Andrea Giardini

Cloud Native Consultant / Trainer | CNCF Ambassador

09 Jun 2021

[Tool] Jupyterhub - Efficiently manage Jupyter notebooks in cloud environments

Jupyter notebooks are the de-facto standard for data analysis and that’s what most data scientist like to use when working on their project. Their simplicity and ease of use made them extremely popular and well accepted by the community.

From the infrastructure/system administration point of view unfortunately the situation is more complex. Jupyter notebooks usually require custom environments and resources, which can make their deployment tedious due to the long and custom list of requirements.

Well… not anymore!

It is possible to deploy a new tool called Jupyterhub that allows easy management of Jupyterlab instances for data scientists. I found this project very interesting and well-integrated with Kubernetes, which was a big plus for its adoption.

Jupyterhub menu

Jupyterhub menu

From the main interface is possible for data scientists to spawn a Jupyterhub instance of their choice and start working right away.

Combine that with containers and a container orchestrator like Kubernetes and what you get is a way to dynamically create environments as you please.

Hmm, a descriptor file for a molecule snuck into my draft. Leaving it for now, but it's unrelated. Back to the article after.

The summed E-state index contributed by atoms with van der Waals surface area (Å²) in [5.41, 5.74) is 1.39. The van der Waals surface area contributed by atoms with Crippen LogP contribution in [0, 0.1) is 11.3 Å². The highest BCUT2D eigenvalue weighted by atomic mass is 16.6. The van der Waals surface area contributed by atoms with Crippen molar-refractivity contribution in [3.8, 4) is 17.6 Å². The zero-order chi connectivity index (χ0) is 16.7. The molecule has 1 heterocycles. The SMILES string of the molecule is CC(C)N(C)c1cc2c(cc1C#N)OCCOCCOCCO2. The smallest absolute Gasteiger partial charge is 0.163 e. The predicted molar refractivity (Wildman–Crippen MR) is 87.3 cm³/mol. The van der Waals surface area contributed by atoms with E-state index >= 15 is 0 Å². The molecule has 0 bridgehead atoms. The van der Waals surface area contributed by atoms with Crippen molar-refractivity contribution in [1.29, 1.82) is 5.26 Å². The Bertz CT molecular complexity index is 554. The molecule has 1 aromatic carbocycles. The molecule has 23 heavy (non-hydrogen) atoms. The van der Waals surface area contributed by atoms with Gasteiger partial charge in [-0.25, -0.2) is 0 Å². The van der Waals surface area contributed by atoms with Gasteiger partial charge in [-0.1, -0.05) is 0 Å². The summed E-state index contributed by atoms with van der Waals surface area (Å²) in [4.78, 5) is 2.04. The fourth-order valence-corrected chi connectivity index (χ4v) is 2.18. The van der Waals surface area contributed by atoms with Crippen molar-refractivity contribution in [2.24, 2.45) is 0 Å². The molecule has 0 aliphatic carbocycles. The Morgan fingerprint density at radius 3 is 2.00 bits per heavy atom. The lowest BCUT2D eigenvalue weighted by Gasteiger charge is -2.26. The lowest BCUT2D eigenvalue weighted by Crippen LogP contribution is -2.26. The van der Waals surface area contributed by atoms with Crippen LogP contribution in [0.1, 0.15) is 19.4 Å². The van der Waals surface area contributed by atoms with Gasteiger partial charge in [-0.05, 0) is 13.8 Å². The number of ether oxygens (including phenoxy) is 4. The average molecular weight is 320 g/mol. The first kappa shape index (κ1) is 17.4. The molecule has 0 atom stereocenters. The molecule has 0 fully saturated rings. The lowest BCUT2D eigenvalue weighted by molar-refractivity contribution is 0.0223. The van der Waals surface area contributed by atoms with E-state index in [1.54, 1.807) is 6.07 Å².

A couple of best practices that I have identified when deploying JupyterHub:

  • Assign every Jupyterlab pod to a dedicated machine - In our experience, sharing machines across data scientists do not work well since they tend to use 100% of the available resources. I have also noticed that setting CPU limits seems to slow down processing even when we are far from reaching the limitation. This is maybe due to the aggressive CPU throttling on certain kernels. We prefer to assign a single Jupyterlab instance per machine and avoid setting CPU limits.

  • Make good use of preemptible instances - Preemptible instances (also called spot instances) are machines that are given you at a fraction of the price but can be reclaimed by your cloud provider at any moment. Make sure to include some profiles using preemptible machines (and let your data scientists know about that!). For certain use cases, the disruption is minimal and they work just fine!

  • Keep an eye on the size of Docker images - As Kubernetes schedules JupyterLab instances on brand-new machines, these machines need to pull the container image before being able to start the pod. Make sure your Docker images are as small as possible. Another alternative to reduce startup time is to have a couple of spare machines with pre-pulled images waiting for a Jupyter Notebook to be scheduled… We found this solution too expensive for a data science team since the instances that they schedule tend to be resource heavy and consequentially quite expensive to run idle.

  • Use node selectors to assign a Pod to a node pool - Node selectors in Kubernetes are probably the easiest way to assign a pod to a machine. I find them easier to use than Pod taints and tolerations, and they fit better this particular use case.

Here you have the list of my recommendations for a Jupyterhub deployment. In the next weeks, I would like to spend some time talking about more advanced use cases and deployments. Lots of interesting things ahead!